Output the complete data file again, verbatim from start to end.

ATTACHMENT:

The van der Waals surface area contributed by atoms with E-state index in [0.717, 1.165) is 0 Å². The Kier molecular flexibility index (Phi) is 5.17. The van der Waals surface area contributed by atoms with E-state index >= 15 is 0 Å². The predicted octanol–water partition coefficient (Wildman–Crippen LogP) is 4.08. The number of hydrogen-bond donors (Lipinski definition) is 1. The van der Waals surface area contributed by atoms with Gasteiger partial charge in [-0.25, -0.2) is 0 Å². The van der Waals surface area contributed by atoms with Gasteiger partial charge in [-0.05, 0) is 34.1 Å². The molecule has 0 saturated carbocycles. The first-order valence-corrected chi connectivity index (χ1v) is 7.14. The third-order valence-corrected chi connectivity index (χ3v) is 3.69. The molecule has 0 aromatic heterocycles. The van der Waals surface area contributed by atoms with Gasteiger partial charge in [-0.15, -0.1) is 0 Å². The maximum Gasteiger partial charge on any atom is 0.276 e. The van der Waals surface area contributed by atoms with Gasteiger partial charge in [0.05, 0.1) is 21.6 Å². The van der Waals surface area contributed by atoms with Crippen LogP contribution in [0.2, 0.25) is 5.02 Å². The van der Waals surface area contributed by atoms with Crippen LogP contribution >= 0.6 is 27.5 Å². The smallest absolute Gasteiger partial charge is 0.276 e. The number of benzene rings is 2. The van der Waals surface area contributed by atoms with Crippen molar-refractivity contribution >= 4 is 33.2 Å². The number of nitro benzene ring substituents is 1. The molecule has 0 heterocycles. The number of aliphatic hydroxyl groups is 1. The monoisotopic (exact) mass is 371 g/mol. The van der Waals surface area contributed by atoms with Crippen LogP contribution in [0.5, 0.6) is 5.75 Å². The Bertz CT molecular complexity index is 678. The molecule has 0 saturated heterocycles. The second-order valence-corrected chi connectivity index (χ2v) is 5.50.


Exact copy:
The van der Waals surface area contributed by atoms with E-state index in [0.717, 1.165) is 0 Å². The Kier molecular flexibility index (Phi) is 5.17. The van der Waals surface area contributed by atoms with E-state index >= 15 is 0 Å². The predicted octanol–water partition coefficient (Wildman–Crippen LogP) is 4.08. The number of hydrogen-bond donors (Lipinski definition) is 1. The van der Waals surface area contributed by atoms with Gasteiger partial charge in [-0.25, -0.2) is 0 Å². The van der Waals surface area contributed by atoms with Gasteiger partial charge in [-0.05, 0) is 34.1 Å². The molecule has 0 saturated carbocycles. The first-order valence-corrected chi connectivity index (χ1v) is 7.14. The third-order valence-corrected chi connectivity index (χ3v) is 3.69. The molecule has 0 aromatic heterocycles. The van der Waals surface area contributed by atoms with Gasteiger partial charge in [-0.15, -0.1) is 0 Å². The maximum Gasteiger partial charge on any atom is 0.276 e. The van der Waals surface area contributed by atoms with Gasteiger partial charge in [0.05, 0.1) is 21.6 Å². The van der Waals surface area contributed by atoms with Crippen LogP contribution in [0.2, 0.25) is 5.02 Å². The van der Waals surface area contributed by atoms with Crippen LogP contribution >= 0.6 is 27.5 Å². The smallest absolute Gasteiger partial charge is 0.276 e. The number of benzene rings is 2. The van der Waals surface area contributed by atoms with Crippen molar-refractivity contribution >= 4 is 33.2 Å². The number of nitro benzene ring substituents is 1. The molecule has 0 heterocycles. The number of aliphatic hydroxyl groups is 1. The monoisotopic (exact) mass is 371 g/mol. The van der Waals surface area contributed by atoms with Crippen LogP contribution in [0.5, 0.6) is 5.75 Å². The Bertz CT molecular complexity index is 678. The molecule has 0 saturated heterocycles. The second-order valence-corrected chi connectivity index (χ2v) is 5.50.